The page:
1967 Gophers experienced pride, joy and heartache on way to U’s last Big Ten title

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After Mike Ditka and before Darrelle Revis helped solidify Pennsylvania steel town Aliquippa as a football factory, Tom Sakal was a local kid looking for someplace to play linebacker in college.

On Sakal’s visit to Minnesota, Gophers coach Murray Warmath sat him in the film room on a Saturday morning to watch the 1960 Iowa game. Sakal’s jaw dropped while watching Tom Brown destroy the Hawkeyes, part of a season that netted him the Outland Trophy and ended in the Rose Bowl.

“I had never seen a football game like that in my life,” Sakal said. “The hitting was unbelievable. I remember sitting there and saying to myself, ‘This is where I want to play.’ ”

Sakal kept the tradition alive as the captain of the 1967 Gophers team that won a share of the Big Ten championship. He and about 40 members of that team will be honored before and during Minnesota’s 2017 Big Ten opener against Maryland at 11 a.m. Saturday at TCF Bank Stadium.

“We want to make sure, when the 1967 team watches our game, they’re inspired,” Gophers coach P.J. Fleck said. “It brings them back to their day.”

The ’67 players, a majority from Minnesota, beam with pride over their accomplishment, but the reunion will be tinged with disappointment. While Minnesota’s 8-2 campaign ended in three-way title share with Indiana and Purdue, conference rules sent the Hoosiers to the Rose Bowl, even though Minnesota held the head-to-head tiebreaker.

It’s hard to believe now, but because there were no other bowl options, the Gophers stayed home.

“We had a good time, a lot of fun, a few heartaches,” Sakal said.

Given the test of time, the ’67 team’s achievement stands up as one of the program’s 18 Big Ten titles — third to only Michigan and Ohio State —  but since then, the program and its fans have endured a 50-year drought.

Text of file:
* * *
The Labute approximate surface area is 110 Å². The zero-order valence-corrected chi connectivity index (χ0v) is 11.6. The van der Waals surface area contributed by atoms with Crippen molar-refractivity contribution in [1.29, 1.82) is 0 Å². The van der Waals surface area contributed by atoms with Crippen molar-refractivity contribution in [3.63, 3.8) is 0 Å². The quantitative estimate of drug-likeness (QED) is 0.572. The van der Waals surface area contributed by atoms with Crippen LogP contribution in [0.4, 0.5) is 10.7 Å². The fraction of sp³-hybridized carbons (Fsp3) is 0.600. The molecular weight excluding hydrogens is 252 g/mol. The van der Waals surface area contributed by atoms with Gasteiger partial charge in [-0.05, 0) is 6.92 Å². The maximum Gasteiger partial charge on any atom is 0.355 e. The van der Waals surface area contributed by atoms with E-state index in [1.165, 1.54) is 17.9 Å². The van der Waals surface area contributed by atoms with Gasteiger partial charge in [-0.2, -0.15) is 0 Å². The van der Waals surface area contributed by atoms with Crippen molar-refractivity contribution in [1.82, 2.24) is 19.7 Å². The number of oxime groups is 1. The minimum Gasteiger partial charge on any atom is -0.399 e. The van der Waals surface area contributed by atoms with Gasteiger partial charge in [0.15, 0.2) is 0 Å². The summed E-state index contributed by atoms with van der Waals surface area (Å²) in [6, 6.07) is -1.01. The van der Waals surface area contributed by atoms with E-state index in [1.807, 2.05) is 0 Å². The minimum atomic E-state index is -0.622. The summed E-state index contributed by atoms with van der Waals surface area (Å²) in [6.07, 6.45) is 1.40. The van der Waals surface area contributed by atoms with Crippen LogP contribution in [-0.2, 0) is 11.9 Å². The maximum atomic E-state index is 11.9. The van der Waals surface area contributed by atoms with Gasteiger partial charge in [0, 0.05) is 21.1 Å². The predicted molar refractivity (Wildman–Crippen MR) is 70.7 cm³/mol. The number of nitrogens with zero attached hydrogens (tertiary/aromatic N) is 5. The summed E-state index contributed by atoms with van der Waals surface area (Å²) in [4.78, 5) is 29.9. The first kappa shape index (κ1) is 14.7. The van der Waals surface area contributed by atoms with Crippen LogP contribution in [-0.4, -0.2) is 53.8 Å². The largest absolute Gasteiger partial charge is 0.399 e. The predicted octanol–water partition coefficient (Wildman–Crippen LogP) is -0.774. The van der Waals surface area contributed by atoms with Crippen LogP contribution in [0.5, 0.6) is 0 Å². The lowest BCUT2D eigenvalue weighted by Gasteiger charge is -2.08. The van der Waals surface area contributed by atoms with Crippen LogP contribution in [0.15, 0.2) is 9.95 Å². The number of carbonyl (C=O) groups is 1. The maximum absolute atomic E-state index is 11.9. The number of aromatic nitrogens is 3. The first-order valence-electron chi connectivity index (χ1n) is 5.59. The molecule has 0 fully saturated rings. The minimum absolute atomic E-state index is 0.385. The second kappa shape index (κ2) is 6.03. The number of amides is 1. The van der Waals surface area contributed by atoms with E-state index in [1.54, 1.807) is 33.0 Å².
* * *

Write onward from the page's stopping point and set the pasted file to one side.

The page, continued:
“There is pride in it because we were the last ones, so at least we did it,” said Jim Carter, a fullback from South St. Paul. “But there is some real disappointment in it to think that this university has gone 50 years without winning a Big Ten football championship. We’ve had so many athletic directors and football coaches that were just mediocre. It’s a shame.”

Minnesota fullback Jim Carter fights for extra yards in the Gophers' 33-7 win over previously undefeated Indiana at Memorial Stadium in Minneapolis on Nov. 18, 1967. The win helped Minnesota capture a share of the 1967 Big Ten championship. (Courtesy of the Minnesota Historical Society)
Minnesota fullback Jim Carter fights for extra yards in the Gophers’ 33-7 win over previously undefeated Indiana at Memorial Stadium in Minneapolis on Nov. 18, 1967. The win helped Minnesota capture a share of the 1967 Big Ten championship. (Courtesy of the Minnesota Historical Society)

HIGHS AND LOWS

After a 4-5-1 season in 1966, the Gophers started the ’67 season with modest expectations. In the opener against the Utah Redskins — now known as the Utes — Minnesota won in the final seconds, 13-12, and followed it with a 7-0 loss against a ranked Nebraska team in Lincoln.

The Gophers topped Southern Methodist and then rattled off four straight wins in Big Ten play, including a 21-0 victory over Michigan State, the defending co-national champions. The Gophers captured the Little Brown Jug with a 20-15 victory over Michigan, and won the Floyd of Rosedale trophy with a 10-0 victory over Iowa.

The Gophers’ next opponent was Purdue and Big Ten-leading quarterback Mike Phipps. The Boilermakers were on a run that included a 9-2 record in 1966 and a berth in the Rose Bowl.

Warmath had built this Gophers iteration like the ones that went to the Rose Bowls in 1960-61. They had tough and tight defense, with an offense that ran the ball and rarely fumbled. But against Purdue, the U defense got exposed in a 41-12 defeat.

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